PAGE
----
When we first meet Matt Gaetz, he is waking up in the “work closet” of his House office, where he stays while in Washington, to prepare for a long day of cable news appearances. But first, makeup.
The 38-year-old, two-term Florida congressman wants to look fresh for the millions of viewers watching at home and the users online who share, like and retweet the viral videos distributed by his communications staff. So that means dabbing a little product on his face.
He selects his shoes, a pair of black and white wingtips, that are “Ivanka’s favorite,” according to Gaetz, referring to the president’s daughter and adviser. He keeps a chart to carefully track his weight. After all, television is a visual medium, and Gaetz is on TV a lot.
These rituals, captured in the forthcoming HBO documentary “The Swamp,” may seem like mere vanity. But they’re part of a much larger strategy to deal with a problem in Congress that the documentary unmasks: the punishing, nonstop pressure to raise money.
You can’t knock the hustle, but by the end of the nearly two-hour documentary, a different kind of fatigue sets in, after watching the young Republican upstart generate click-worthy moments fueled by outrage and partisan bomb-throwing.
By saturating television screens and Twitter feeds, Gaetz gets exposure. The more exposure he gets, the more people recognize him. The more they recognize him, the more influence he has and the more money he can potentially raise without having to hold high-dollar fundraisers hosted by special interest groups. Gaetz likes to say he’s tired of the old way of fundraising. He doesn’t want to be beholden to lobbyists, so that’s why he does it the way that he does.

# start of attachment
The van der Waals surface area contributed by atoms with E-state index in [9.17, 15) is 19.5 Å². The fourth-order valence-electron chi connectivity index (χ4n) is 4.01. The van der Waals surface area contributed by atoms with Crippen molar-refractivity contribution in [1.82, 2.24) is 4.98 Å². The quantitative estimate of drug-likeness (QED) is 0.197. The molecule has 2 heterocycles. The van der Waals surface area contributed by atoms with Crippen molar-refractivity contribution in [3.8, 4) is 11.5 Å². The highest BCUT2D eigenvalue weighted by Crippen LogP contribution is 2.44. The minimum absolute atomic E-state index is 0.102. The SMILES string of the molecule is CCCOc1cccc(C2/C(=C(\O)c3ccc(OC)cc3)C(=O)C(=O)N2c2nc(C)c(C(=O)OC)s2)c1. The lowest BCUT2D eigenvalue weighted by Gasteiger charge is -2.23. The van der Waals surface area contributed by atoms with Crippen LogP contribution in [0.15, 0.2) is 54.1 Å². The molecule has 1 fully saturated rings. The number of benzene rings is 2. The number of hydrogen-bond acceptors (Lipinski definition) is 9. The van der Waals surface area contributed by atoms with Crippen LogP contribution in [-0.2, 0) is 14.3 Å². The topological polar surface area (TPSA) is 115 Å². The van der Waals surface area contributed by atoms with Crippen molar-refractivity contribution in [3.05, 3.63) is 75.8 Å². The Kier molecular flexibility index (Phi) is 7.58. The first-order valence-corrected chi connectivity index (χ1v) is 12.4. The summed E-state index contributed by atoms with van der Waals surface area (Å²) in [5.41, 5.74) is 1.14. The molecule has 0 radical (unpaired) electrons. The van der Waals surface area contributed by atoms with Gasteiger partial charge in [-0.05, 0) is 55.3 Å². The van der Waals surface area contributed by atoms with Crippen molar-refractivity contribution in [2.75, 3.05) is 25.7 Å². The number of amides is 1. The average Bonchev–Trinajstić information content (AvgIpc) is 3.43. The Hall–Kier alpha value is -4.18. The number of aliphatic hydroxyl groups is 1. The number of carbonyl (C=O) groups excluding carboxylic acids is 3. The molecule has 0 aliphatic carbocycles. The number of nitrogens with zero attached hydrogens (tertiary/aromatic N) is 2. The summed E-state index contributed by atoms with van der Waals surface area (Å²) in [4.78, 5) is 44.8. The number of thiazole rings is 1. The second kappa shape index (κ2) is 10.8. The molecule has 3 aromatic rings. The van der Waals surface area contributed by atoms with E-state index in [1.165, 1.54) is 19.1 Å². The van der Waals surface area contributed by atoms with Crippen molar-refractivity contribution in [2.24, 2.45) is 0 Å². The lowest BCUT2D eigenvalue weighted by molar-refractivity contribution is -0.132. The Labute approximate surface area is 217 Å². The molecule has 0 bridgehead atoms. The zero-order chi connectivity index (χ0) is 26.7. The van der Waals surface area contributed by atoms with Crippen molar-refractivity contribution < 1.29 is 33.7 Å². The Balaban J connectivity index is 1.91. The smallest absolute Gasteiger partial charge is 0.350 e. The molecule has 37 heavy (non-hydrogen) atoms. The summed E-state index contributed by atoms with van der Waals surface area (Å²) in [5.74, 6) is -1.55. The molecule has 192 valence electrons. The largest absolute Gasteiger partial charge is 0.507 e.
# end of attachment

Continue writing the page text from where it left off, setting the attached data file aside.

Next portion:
“The Swamp” makes a strong argument that there’s too much money in politics and the never-ending hunt for it makes it difficult for lawmakers to do their actual jobs. Those who claim to have found a new route may have just discovered another way to corrupt the political process.
The directors, Daniel DiMauro and Morgan Pehme (“Get Me Roger Stone”), said everyone “knows Congress is broken,” but they themselves were unfamiliar with the structure and built-in incentives that make it so. “When we got there and started studying it from the inside, it was so much worse than we could have even imagined,” DiMauro told me in an interview this month.
Describing themselves as “left-leaning,” the directors were a bit surprised by how many Republican lawmakers were willing to speak candidly about what they consider corruption in Washington. They also didn’t expect to find common cause with strident conservatives.
“We read the first six or seven chapters of [Colorado Rep. Ken Buck’s] book ‘Drain the Swamp,’ and we’re like, ‘Wow, I can’t believe that we’re on the same page as this Freedom Caucus member as to how corrupt the system is,’” said Pehme. “‘And then I think in chapter eight he was like, ‘We need to get rid of the Endangered Species Act.’ That was, for us, when the record skipped. Oh right, we actually have radically disparate worldviews.”
Viewers at home may be familiar with the constant fundraising emails clogging up their inboxes (or maybe that’s just journalists?). But they may not know how much time their representatives have to devote to “dialing for dollars” or that lawmakers are expected to pay party dues.